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On April 16th I started Lupron injections. Lupron is given to suppress your ovaries from producing the hormone that leads to ovulation. This allows the doctors to determine exactly when they want my body to gear up to “ovulate.”  The bad news about this drug was that I ended up being mildly allergic to it. Big bummer. My body broke out in hives and I became itchy. To combat this I took the medication at night with Benadryl and then took some nondrowsy medication during the day.  The other bad news is this drug made me an absolute crazy woman! Mood swings like nobody’s business! One night I became overwhelmingly enraged at Chris. I felt out of control and came into our bedroom at 3 am crying because I felt so out of control of my body. After some research I discovered one woman actually murdered her husband on this drug.  I had one of the more extreme side effects of the medication but I just knew that I didn’t have the patience for my day to day job as a nurse. The greatest blessing in disguise was that my great grandmother actually passed away during this and the bereavement time that I received allowed me to take a 9 day break from work which got me through the worst time.

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On May 1st I started stimulation medications of Follistim and Menopur. These drugs were used to help my ovaries produce lots of mature eggs that the doctors could harvest. I was on the drugs for 4 days before I started going in for monitoring every other day. Monitoring consisted of blood work measuring estradiol (a hormone released by follicles as they mature) and transvaginal ultrasounds to count how many follicles I had in my ovaries and how big they were. This was the part of the process that actually started feeling “real.” I took my best friend with me for my first appointment and then Chris was able to come with me for 3 other appointments. It was fun but nerve-racking to go in and watch my follicles grow in size! I think one of the hardest parts of this process for me was dealing with the number of follicles I had growing. My doctor took a more conservative approach on growing eggs. I had known women who received 20-30 eggs from their cycle. Before I went in for retrieval the nurse said they were predicting 6-7 mature eggs. When you can expect to lose 50% of those in the embryo growing process, that doesn’t give you a lot of hope.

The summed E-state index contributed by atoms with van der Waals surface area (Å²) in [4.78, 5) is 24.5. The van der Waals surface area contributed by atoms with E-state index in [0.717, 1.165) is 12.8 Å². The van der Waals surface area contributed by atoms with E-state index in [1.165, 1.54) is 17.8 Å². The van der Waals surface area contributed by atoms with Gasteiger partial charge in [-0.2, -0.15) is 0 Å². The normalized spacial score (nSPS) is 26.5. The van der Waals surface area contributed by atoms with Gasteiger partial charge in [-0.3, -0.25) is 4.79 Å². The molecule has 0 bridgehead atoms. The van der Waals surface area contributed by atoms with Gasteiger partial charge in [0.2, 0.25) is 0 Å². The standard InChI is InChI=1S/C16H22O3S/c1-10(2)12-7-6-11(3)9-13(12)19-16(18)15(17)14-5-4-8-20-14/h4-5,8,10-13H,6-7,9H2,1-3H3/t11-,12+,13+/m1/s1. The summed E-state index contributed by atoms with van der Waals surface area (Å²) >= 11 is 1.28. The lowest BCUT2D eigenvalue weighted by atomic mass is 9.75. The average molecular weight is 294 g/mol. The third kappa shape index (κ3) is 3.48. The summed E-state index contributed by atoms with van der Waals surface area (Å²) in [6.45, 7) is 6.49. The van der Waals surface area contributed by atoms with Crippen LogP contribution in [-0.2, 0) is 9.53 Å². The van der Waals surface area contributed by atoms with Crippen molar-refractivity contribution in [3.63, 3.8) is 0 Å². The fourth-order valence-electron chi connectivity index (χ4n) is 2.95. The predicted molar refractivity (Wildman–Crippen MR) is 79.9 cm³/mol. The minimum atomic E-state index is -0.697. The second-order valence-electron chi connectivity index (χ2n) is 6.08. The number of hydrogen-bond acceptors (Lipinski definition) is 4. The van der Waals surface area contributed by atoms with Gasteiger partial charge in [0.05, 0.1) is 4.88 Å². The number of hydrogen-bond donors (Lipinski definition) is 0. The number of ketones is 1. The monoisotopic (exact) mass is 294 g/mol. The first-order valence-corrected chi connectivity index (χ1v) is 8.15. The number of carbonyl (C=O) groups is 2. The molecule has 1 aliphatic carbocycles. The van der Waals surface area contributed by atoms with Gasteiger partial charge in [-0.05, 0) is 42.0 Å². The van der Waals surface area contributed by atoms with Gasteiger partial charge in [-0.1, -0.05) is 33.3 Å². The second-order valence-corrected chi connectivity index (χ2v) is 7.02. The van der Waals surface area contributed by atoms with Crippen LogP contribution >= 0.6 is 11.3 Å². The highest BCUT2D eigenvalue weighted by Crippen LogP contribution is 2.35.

Those round black circles are follicles/eggs

 We went in for our egg retrieval on May 13. This process was supposed to be a breeze, but for me it was not the best of days. The procedure itself is where they go up through the vagina and stick a long needle through the wall of the uterus and into your ovaries and suck out your eggs.  I was supposed to receive enough drugs that I wouldn’t really know what was going on and would wake up with amnesia. However my body must require a higher level of medications because I was awake and remember the whole painful process. Chris got to sit in the operating suite and hold my hand and watch on the screen as they took my eggs. All the while I was laying there saying “Ow! OW! OW!” over and over, praying it would end. Chris even said he could tell when it was really painful because he could see the needle struggle to puncture my ovary. Just as I was telling the nurse “Okay! I need more drugs!” the doctor called the end. I could hear the final count from the embryologist being 13 which Chris relayed to me. We received double the number of eggs they were predicting!